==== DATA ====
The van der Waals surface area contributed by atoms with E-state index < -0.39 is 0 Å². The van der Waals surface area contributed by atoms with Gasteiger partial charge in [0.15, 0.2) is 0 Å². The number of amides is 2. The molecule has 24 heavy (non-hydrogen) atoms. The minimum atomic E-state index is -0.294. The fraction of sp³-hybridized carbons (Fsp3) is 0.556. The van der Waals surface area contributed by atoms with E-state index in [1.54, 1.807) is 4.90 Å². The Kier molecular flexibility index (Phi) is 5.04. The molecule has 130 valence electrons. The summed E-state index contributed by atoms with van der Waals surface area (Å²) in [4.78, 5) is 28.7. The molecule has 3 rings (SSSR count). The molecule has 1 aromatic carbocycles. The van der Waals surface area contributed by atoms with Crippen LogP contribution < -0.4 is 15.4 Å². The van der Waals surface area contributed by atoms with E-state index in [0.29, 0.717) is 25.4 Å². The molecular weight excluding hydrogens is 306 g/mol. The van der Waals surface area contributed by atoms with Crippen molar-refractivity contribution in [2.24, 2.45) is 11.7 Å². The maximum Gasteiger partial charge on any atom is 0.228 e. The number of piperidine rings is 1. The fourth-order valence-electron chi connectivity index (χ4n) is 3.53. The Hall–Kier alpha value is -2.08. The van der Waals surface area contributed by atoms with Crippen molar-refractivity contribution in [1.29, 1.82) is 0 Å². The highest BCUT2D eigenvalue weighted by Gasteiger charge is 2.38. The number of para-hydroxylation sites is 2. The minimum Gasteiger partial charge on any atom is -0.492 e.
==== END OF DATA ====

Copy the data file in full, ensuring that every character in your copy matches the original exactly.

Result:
The van der Waals surface area contributed by atoms with E-state index < -0.39 is 0 Å². The van der Waals surface area contributed by atoms with Gasteiger partial charge in [0.15, 0.2) is 0 Å². The number of amides is 2. The molecule has 24 heavy (non-hydrogen) atoms. The minimum atomic E-state index is -0.294. The fraction of sp³-hybridized carbons (Fsp3) is 0.556. The van der Waals surface area contributed by atoms with E-state index in [1.54, 1.807) is 4.90 Å². The Kier molecular flexibility index (Phi) is 5.04. The molecule has 130 valence electrons. The summed E-state index contributed by atoms with van der Waals surface area (Å²) in [4.78, 5) is 28.7. The molecule has 3 rings (SSSR count). The molecule has 1 aromatic carbocycles. The van der Waals surface area contributed by atoms with Crippen LogP contribution < -0.4 is 15.4 Å². The van der Waals surface area contributed by atoms with E-state index in [0.29, 0.717) is 25.4 Å². The molecular weight excluding hydrogens is 306 g/mol. The van der Waals surface area contributed by atoms with Crippen molar-refractivity contribution in [2.24, 2.45) is 11.7 Å². The maximum Gasteiger partial charge on any atom is 0.228 e. The number of piperidine rings is 1. The fourth-order valence-electron chi connectivity index (χ4n) is 3.53. The Hall–Kier alpha value is -2.08. The van der Waals surface area contributed by atoms with Crippen molar-refractivity contribution in [1.29, 1.82) is 0 Å². The highest BCUT2D eigenvalue weighted by Gasteiger charge is 2.38. The number of para-hydroxylation sites is 2. The minimum Gasteiger partial charge on any atom is -0.492 e.